Episode #13 – How To Think Ahead In Business W/ Spencer Little (Client Spotlight)

Transcript:

Well, happy Friday, everybody. Welcome back to another episode of the Service Legends podcast. And this is going to be the client spotlight session with an amazing guests. I have a real treat for you guys today. Spencer Little, CEO and founder of Deluxe Garages. Welcome to the podcast, man.

Hey, thanks. Thanks so much for having me.

Yeah, man, this is going to be fun. You know, I’ve been super inspired by everything you’re doing, man. And I’ll give you a quick bio. And like a quick intro here, a lot of you might know who Spencer is. He’s been on the Facebook groups. I’ve seen him around, you know, in hours and different groups. And he’s just been crushing it, building an awesome business. But for those of you that don’t know who Spencer is, he is the CEO and founder of Deluxe Garages. Like I mentioned from Austin, Texas, background in operations and most recently before you started Deluxe was really helping indeed from an operational standpoint. And before then you didn’t know much about epoxy, right?

Yeah, I literally bought a house and the garage was done and I was like, man, this is this is really nice. And who would have thought, you know, 2 to 3 years later that we would be kind of sitting here today? You know, I wouldn’t have guessed that for sure.

That’s pretty funny. I’m the same way before I, I mean, I was in sales my whole life in marketing and this and that. But when I got into the commercial estimating space for coatings and, and now residential, I had no clue what was going to happen. So, you know, it’s funny that you got into it like that, but you didn’t know much about epoxy, got your garage done, found a partner or found an acquaintance and was able to kind of get into the industry. And today, our main agenda, our main topic for today, guys, is going to be how to think ahead in business with Spencer Lyttle really focusing on the bigger picture when it comes to the business and all that entails, and really how to eliminate the large ups and downs that small businesses go through. I mean, true men, even that indeed I’m sure you saw people hiring people, you know, different sized companies. And, you know, whether it’s service legend or Cardinal Deluxe, whether it’s, you know, a bigger company like Jeff Gears at TSR. Right. Doing doing tens of millions of dollars or Tommy, you know, everyone’s going to have ups and downs. So I’m excited to get into how to reduce that friction. You know, as business owners, whether you’re a concrete coating company listening or a painting company listening, you know, it’s going to be super valuable today. But if you could open up, man, and just give us some context to a little bit about yourself, a little bit about your business, things like how long you’ve been in business, maybe approximate, approximate revenue, number of crews, things like that.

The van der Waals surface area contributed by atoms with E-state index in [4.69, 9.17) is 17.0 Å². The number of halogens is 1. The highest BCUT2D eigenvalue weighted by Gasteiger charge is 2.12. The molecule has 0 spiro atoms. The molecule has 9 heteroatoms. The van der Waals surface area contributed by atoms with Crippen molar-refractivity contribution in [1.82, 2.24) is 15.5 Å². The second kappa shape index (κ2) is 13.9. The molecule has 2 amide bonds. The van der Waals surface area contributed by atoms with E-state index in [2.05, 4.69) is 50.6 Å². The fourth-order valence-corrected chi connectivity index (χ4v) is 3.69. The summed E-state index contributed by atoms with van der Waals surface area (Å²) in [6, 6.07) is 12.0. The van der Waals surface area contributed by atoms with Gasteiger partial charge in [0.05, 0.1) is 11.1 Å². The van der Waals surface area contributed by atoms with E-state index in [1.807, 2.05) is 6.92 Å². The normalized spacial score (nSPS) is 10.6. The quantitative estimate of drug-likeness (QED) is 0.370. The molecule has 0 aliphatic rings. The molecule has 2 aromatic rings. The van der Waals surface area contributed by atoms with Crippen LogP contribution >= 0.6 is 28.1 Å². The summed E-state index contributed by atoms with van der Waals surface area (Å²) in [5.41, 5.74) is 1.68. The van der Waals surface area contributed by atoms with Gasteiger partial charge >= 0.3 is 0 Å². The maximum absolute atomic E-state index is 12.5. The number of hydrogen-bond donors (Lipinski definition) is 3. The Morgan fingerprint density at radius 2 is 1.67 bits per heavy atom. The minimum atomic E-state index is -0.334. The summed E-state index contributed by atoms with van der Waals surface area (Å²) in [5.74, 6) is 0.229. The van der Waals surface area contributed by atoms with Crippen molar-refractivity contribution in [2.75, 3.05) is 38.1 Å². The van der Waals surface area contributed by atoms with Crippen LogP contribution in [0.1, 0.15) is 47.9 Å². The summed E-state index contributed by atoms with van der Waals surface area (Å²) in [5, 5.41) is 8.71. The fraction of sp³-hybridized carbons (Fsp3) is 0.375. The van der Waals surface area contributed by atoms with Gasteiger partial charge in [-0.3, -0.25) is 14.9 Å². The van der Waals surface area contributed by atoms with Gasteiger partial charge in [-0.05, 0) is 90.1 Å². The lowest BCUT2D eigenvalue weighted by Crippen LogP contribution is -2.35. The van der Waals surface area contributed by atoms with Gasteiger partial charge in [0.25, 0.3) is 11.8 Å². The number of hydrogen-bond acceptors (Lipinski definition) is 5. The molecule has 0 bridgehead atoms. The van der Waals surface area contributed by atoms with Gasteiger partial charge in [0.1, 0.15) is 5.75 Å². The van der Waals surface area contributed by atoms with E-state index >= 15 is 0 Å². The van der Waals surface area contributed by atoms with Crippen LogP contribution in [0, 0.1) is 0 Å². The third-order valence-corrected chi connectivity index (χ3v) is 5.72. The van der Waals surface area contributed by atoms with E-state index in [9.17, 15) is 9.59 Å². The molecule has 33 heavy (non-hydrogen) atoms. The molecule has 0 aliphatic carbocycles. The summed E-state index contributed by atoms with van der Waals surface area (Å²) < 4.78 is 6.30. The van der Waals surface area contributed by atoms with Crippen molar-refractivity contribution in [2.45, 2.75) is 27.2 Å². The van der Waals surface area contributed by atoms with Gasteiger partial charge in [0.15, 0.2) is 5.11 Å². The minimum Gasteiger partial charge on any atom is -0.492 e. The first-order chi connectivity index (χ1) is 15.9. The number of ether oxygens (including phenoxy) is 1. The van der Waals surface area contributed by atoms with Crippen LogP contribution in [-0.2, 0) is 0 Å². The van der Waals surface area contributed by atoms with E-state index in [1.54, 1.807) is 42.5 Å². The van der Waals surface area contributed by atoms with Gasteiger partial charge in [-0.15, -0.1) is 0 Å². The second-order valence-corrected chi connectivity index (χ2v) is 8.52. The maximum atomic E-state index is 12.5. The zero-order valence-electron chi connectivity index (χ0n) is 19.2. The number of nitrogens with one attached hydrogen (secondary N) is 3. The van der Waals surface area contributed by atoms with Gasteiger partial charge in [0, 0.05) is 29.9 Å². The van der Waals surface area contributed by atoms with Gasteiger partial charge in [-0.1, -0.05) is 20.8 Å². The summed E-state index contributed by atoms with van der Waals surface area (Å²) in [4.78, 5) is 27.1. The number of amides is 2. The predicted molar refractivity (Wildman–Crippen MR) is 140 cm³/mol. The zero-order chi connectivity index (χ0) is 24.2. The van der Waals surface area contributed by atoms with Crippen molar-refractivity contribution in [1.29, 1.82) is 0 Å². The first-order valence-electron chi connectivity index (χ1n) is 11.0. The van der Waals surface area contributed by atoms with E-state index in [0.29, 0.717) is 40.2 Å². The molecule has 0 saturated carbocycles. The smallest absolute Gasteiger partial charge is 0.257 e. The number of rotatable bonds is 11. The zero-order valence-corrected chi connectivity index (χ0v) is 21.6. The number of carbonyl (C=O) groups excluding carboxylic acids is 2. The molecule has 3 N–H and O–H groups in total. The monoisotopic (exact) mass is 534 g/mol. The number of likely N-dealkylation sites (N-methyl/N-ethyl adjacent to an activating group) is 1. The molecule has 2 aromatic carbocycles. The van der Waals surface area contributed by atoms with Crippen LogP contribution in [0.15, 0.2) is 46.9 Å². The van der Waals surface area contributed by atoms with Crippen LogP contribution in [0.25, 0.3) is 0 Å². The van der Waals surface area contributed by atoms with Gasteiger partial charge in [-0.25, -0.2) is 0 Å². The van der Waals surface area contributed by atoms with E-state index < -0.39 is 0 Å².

Yeah, man. So I’m born and raised in Austin, Texas, so I went to school. We’re based out of Liberty Hill, which is a small suburb north of north of Austin here. And, you know, went to school and kind of started my career in tech. And I thought I was going to be in tech. You know, probably my whole life. I really didn’t think that I would ever, ever leave it, you know, different different operation org’s trust and safety teams, call centers, all that kind of stuff, even into the kind of the product focus. And about three years ago, I got introduced into the epoxy roll and kind of drove into the home server side and we started we started deluxe garages and it was on a whim, me and another coworker from indeed who chose to stay in tech. And at the end of this year I kind of bought him out and went at this alone. But we just it was a side hustle, you know, and it was one of those things that we were like, Yeah, let’s do it. Let’s figure it out. We put we put a Lavina propane grinder on an Amex and and said, let’s just go figure it out, you know, and and that’s what we did. And it was a unique perspective because for the first almost year and a half, like, I was still working my day job. And so I really got like this.

See, that’s a crazy part for me, but that’s the crazy part for me.

Yeah, well, it was, it was like, kind of like almost being in a theater and watching it, right. And you saw these ups and downs in my poor business partner, Hunter. I mean, he took the brunt of it, right? Because he was in the field every day. And and we were just like, you know, sell, sell sales. Let’s go. Like, how did you go figure out the insults and all that kind of stuff and, you know, huge props to that guy, man. I mean, he has no quit in him and what he was able to accomplish, like I, I wouldn’t we wouldn’t be deluxe garages if it wasn’t for what he, he was able to put through. And, but it gave me a really good perspective of what’s needed to run the business. Right. And I think you see this a lot, you know, in the forms or whatever where it’s, you know, someone’s trying to do it all. And that’s just hard. It’s really, really hard. And then you add in the swings and the ups and downs and all of that. And, you know, so to be able to see that for a year and a half, I really think I had a vision of like, okay, this is how I want to run things and and this is how we want to go about it. And so I’m. Grateful for that time. And I’m I’m grateful for where we are today. A little bit of background. Yes. Kind of where we’re at. We run three crews here here in Austin. We do a one day system. So we’re doing anywhere from 12 to 15 garages a week. The last 12 months we’ve gone, I think 1.7 or 1.8 million in revenue. We’ll probably. Depending on Q4, we’ll probably do $2 million this year, somewhere close to that. And we’re just continuing to to try to grow and make happy customers.